which another legislator pointed out was the wrong part of the report (Update: It looks like the correcting legislator was wrong and it was, in fact, the correct section)). The amendment passed 4-3.
Claman’s doing his best to try to keep things under control by limiting the amount of time each legislator can talk about an issue, but Hhe’s found little help from his colleagues, particularly LeDoux. Rep. Zach Fansler, D-Bethel, is one of the few ardent supporters of Senate Bill 91 and, at one point, described the amendments being offered as:
“We frequently hear that government is too bureaucratic and there’s too much red tape,” he said. “I find it ironic that we have several amendments that are nothing but more bureaucracy and red tape.”
Where are the SB 91 hard-liners?
Rep. Lora Reinbold’s absence from Juneau has been glaring. As the most outspoken critic of Senate Bill 91, she for opted to miss the first two days of session to hold an Americans for Prosperity-sponsored town hall on the “Dangers lurking in SB 91.” Listening to the public testimony, it doesn’t seem like Anchorage needs any more convincing about the “dangers” of criminal justice reform. Instead, the House Judiciary Committee has been staffed by fill-in Rep. Charisse Millett (We might have more on this later in the week. Perhaps on Friday).
Also over in the relatively under-the-radar joint meetings held by the Senate Finance Committee and Judiciary Committee, Sen. Mia Costello, the Anchorage Republican who’s pledged to introduce a bill repealing SB 91, has been almost invisible during the committee’s two hearings. As someone who apparently believes the entire criminal justice reform should be tossed, she’s appeared happy to let Sens. Peter Micciche, Mike Dunleavy and, to an extent, Gary Stevens carry the tough-on-crime mantle.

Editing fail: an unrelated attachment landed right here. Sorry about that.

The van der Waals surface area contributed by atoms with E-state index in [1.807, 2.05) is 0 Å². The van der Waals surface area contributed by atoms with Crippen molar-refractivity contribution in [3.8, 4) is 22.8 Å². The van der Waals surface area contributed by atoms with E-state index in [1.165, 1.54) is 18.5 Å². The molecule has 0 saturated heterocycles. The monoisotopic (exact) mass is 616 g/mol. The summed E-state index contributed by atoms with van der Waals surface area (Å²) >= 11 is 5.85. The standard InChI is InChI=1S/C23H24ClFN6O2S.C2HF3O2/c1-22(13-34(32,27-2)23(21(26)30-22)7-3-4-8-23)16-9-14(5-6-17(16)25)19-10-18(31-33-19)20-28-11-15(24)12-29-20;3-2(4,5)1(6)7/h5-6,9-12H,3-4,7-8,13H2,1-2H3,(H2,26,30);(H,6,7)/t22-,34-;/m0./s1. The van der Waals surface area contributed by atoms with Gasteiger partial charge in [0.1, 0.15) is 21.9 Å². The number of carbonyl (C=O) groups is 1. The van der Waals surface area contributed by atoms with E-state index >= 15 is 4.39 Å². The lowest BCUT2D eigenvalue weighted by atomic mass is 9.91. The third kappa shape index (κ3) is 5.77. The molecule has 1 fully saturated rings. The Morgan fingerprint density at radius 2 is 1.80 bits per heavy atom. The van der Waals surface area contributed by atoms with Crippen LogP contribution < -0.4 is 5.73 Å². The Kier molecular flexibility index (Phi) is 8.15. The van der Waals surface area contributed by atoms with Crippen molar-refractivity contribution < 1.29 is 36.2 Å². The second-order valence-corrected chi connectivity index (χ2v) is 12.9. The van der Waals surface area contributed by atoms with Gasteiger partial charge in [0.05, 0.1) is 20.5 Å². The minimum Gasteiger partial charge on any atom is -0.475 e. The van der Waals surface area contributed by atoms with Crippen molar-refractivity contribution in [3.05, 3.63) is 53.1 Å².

The Senate could hold the line
The division and shifting alliances are obviously not unique to the House, but it appears that Senate leadership is not enthusiastic about rolling back any more of Senate Bill 91 than they did when they passed Senate Bill 54 during the regular session. The Senate’s two public-facing leaders on the issue are Sens. Lyman Hoffman and John Coghill, who’s the sponsor of SB 91. It’s likely less out of a commitment to criminal justice reform and more a function of the fact that the Senate is fully aware that increasing penalties, rolling back parole and sending more people back to prison is going to be a disaster for the budget.
Department of Corrections Commissioner Dean Williams also reminded the committee on Tuesday that 95 percent of people behind bars who’re currently behind bars will eventually get out. Criminal justice reform, he said, is focused on changing what they do once they get out.
“If a premise of some is that we made an entire mistake with this. A total, entire mistake. What were we going back do?” he asked. “I’ve looked at our recidivism rates, they’ve been 65-70 percent for the last 20 years. It’s a disaster. It’s wholly unacceptable.”